This article first appeared in the Des Moines Register. Read the original there. As our country seems more divided every...Read More
This article first appeared on The Cut. Read the original there. This week, as appalled Americans continued to seek ways...Read More
This article first appeared in the Star Tribune. Read the original there. Our Co-Founder Sarita Gupta also appeared in a...Read More
This podcast first appeared on the 1A. Listen here. The U.S. is woefully behind its counterparts when it comes to...Read More
This article originally appeared in The New York Times on March 9, 2018. Read the original there. OLYMPIA, Wash. —...Read More
This article originally appeared on The New York Times. Read it there. On a Sunday evening a few weeks back,...Read More
This interview first appeared in Home Health Care News. Read the original there. Ai-jen Poo, who advocates for domestic workers...Read More
This article originally appeared in the New York Times. Read it there. Why did women’s rush into the work force...Read More
This article originally appeared on Quartz. Read it there. The term “kupuna” in Hawaiian translates roughly to elder, or grandparent,...Read More
We don't hear much about kids who are caregivers. The media focuses on the typical caregiver: a woman in her forties or fifties, working full-time, and caring for mom or dad. The hidden carers are the youth.
Most people think of paid leave in the context of new parents who want to spend time with their newborn. But there’s another group of working people who need the support of paid family leave — and that’s caregivers.
Mom always took first fiddle. Everything else was brushed aside. And one of the things I learned from my caregiving experience is that caregivers must be supported in the workplace.
What do caregivers need most? It’s a question with many answers, but the simplest one is this: to be seen. This is true for all caregivers, both professional caregivers and unpaid caregivers.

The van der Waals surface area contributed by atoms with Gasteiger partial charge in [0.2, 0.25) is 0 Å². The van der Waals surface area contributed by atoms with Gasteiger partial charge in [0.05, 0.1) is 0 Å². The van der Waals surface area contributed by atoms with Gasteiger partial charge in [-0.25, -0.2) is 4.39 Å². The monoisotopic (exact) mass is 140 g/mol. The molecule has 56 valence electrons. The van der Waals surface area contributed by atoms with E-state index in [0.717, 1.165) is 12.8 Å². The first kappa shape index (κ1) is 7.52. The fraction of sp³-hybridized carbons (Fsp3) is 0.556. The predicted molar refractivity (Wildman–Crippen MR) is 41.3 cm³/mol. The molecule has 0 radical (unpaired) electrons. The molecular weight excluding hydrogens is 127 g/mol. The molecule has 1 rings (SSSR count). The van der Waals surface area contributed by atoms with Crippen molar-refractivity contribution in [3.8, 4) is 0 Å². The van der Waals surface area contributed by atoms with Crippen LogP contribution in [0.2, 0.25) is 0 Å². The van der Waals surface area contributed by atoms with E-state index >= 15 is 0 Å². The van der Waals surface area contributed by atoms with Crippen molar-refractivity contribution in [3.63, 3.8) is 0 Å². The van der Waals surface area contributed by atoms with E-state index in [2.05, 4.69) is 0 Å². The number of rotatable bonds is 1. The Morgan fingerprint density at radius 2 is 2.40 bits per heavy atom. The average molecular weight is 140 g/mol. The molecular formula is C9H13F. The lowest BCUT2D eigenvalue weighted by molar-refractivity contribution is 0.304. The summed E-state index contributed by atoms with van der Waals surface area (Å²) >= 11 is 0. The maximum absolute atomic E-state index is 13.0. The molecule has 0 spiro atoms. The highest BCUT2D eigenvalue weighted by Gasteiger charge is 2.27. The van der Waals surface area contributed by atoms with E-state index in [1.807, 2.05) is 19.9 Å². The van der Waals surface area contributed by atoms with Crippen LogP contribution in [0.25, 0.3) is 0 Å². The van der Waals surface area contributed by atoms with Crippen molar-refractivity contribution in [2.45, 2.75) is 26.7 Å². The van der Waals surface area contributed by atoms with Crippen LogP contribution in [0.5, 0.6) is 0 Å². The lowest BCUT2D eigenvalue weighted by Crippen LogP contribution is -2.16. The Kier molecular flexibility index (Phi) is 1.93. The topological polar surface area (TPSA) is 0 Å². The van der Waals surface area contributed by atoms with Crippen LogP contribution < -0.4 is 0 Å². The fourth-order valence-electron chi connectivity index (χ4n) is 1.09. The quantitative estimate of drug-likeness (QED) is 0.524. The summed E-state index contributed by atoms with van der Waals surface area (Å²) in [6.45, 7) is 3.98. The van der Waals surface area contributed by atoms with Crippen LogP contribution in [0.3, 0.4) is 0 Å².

Caregivers are harmed by not being supported by the kinds of policies that we want. Many are harmed by not having what they need, too, including adequate financial, social and personal resources to care for themselves and their loved ones.
65 million people. That’s more than the total populations of California and Texas, combined. And it’s the number of family caregivers in the US who, day in and day out, do the incredibly important but undervalued work of caring for aging loved ones or people with disabilities. Now hear what caregivers themselves say they need.
Calling all writers and bloggers! We are extending an open invitation to participate in our third #Blog4Care, in honor of National Family Caregivers Month in November. The topic? What caregivers need most.
At the beginning of October, Caring Across Generations held the first-ever Home Care Workers Rising Summit in St. Louis, MO, bringing together home care workers and care consumers from all around the country. The following photos and stories are from some of the Direct Care Alliance members who attended the summit.
On Saturday, October 18, Caring Across Generations and our partners across the country held a nation-wide Care Canvass. In more than a dozen cities, hundreds of home care workers and seniors talked to thousands of voters about the need to strengthen our home care and long-term care systems, as well as support home care workers in their call for fair wages.
“These new regulations are a historic step forward toward a future in which our families and communities can be supported by a strong and stable care workforce," said Ai-Jen Poo, Director of National Domestic Workers Alliance and Co-Director of Caring Across Generations.